Nathan Hill visits a man so consumed by cichlids he's often called MalawiMikey. Meet Mike Bonnick, a man who will sell what he raises to help fund his fishkeeping passion.
Many aquarists like to find a niche. There are catfish buffs, tetra fans and loach lovers. London-based Mike Bonnick’s journey has been with cichlids — to the point where his collection has a house all of its own.
Mike is a well-known face in cichlid circles and rightly so. He sources some of the finest fish you’ll find and what he doesn’t keep he sells on, making his addiction self-supporting. Funds from private sales go towards running costs and further purchases. Going under the pseudonym of MalawiMikey, his name gets about…
Home to Mike’s passion is a 6 x 3m/20' x 10' fish house in his garden and just a walking catfish’s stroll from his back door. This isn’t entry level we’re talking either. This insulated shed house is Mike’s pride and joy, for, as he says, he wanted to do this project once only so wanted to do it right. Step inside and you know he succeeded.
It all came about after Mike’s redundancy from a former career. The idea of a fish house had lingered for a while and he’d sized up a garage conversion. In the event, when the time came and the opportunity presented, he scratch-built his own facilities.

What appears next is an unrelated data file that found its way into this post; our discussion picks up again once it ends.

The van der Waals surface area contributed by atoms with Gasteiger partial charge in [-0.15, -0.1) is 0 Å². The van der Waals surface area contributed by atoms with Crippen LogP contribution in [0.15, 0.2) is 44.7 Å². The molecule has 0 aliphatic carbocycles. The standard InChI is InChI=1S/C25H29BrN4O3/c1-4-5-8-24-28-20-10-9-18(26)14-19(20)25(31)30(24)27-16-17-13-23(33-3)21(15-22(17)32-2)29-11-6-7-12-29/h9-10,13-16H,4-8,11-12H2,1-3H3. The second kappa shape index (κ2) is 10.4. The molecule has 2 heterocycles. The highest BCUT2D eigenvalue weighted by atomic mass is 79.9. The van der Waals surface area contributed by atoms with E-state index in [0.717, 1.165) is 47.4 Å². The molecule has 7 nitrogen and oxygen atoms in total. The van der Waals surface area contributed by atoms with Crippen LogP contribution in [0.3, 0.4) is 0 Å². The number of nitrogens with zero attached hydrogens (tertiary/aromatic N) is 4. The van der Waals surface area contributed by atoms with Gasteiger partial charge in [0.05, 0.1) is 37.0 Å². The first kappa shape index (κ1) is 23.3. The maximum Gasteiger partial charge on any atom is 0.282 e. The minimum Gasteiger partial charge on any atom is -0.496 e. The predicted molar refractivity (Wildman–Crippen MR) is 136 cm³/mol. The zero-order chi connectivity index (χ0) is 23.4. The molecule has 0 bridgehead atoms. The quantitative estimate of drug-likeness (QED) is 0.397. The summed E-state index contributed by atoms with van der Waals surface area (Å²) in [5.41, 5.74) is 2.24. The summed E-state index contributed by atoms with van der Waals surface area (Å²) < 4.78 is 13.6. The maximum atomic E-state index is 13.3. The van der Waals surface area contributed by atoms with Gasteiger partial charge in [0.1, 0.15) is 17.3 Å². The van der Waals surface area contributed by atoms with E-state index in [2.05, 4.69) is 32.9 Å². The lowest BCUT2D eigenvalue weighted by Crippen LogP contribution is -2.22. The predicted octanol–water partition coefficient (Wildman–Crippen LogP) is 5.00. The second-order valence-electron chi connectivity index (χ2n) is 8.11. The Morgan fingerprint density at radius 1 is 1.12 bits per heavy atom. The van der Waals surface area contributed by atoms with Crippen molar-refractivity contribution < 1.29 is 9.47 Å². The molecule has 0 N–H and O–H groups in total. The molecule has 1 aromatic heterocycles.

Over the course of just beyond a year and also doing odd jobs at the time, Mike constructed his own cichlid den — splashing out on blocks and roofing.
He opted to use the type of insulation you might find within the walls of saunas to retain that precious heat. With a little professional help, he hard-plumbed everything together and installed his own electrics.
The aquariums were a fortunate find. He’d not been looking, but when an opportunity to buy old glassware from a retailer having a refit presented itself he snapped up the tanks on the spot. Then he combined them with old Woolworths racking he’d acquired.
Together, and with piping and electrics in place, he just needed to finish the room off, which he did with a layer of waterproof tiles on the walls and frames.
The journey to completion hadn’t always been smooth. In the early days Mike had some issues with electrics, especially combined with the intense humidity of the house.
Heating had been a problem, too. Mike would originally heat the whole room, making a controlled temperature environment. The reality, though, was of a room unbearable to work in for any length of time. Now the tanks are individually warmed.